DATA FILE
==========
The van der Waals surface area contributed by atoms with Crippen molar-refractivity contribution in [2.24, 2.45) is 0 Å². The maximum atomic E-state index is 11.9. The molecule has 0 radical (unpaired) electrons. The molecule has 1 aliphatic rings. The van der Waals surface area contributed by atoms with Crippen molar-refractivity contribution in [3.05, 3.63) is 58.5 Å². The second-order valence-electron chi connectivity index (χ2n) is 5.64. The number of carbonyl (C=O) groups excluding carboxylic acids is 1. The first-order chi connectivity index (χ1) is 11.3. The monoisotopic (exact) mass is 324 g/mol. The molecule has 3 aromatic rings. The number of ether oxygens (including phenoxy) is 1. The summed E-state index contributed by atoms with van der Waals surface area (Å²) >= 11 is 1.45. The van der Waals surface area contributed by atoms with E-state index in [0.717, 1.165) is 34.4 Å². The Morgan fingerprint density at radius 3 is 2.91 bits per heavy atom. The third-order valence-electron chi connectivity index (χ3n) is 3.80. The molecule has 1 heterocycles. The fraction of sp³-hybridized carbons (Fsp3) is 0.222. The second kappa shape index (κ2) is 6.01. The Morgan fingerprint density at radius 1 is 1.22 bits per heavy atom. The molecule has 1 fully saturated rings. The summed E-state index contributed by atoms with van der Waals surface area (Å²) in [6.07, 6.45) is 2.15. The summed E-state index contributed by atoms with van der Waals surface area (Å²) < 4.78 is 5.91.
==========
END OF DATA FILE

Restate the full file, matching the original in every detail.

The van der Waals surface area contributed by atoms with Crippen molar-refractivity contribution in [2.24, 2.45) is 0 Å². The maximum atomic E-state index is 11.9. The molecule has 0 radical (unpaired) electrons. The molecule has 1 aliphatic rings. The van der Waals surface area contributed by atoms with Crippen molar-refractivity contribution in [3.05, 3.63) is 58.5 Å². The second-order valence-electron chi connectivity index (χ2n) is 5.64. The number of carbonyl (C=O) groups excluding carboxylic acids is 1. The first-order chi connectivity index (χ1) is 11.3. The monoisotopic (exact) mass is 324 g/mol. The molecule has 3 aromatic rings. The number of ether oxygens (including phenoxy) is 1. The summed E-state index contributed by atoms with van der Waals surface area (Å²) >= 11 is 1.45. The van der Waals surface area contributed by atoms with E-state index in [0.717, 1.165) is 34.4 Å². The Morgan fingerprint density at radius 3 is 2.91 bits per heavy atom. The third-order valence-electron chi connectivity index (χ3n) is 3.80. The molecule has 1 heterocycles. The fraction of sp³-hybridized carbons (Fsp3) is 0.222. The second kappa shape index (κ2) is 6.01. The Morgan fingerprint density at radius 1 is 1.22 bits per heavy atom. The molecule has 1 fully saturated rings. The summed E-state index contributed by atoms with van der Waals surface area (Å²) in [6.07, 6.45) is 2.15. The summed E-state index contributed by atoms with van der Waals surface area (Å²) < 4.78 is 5.91.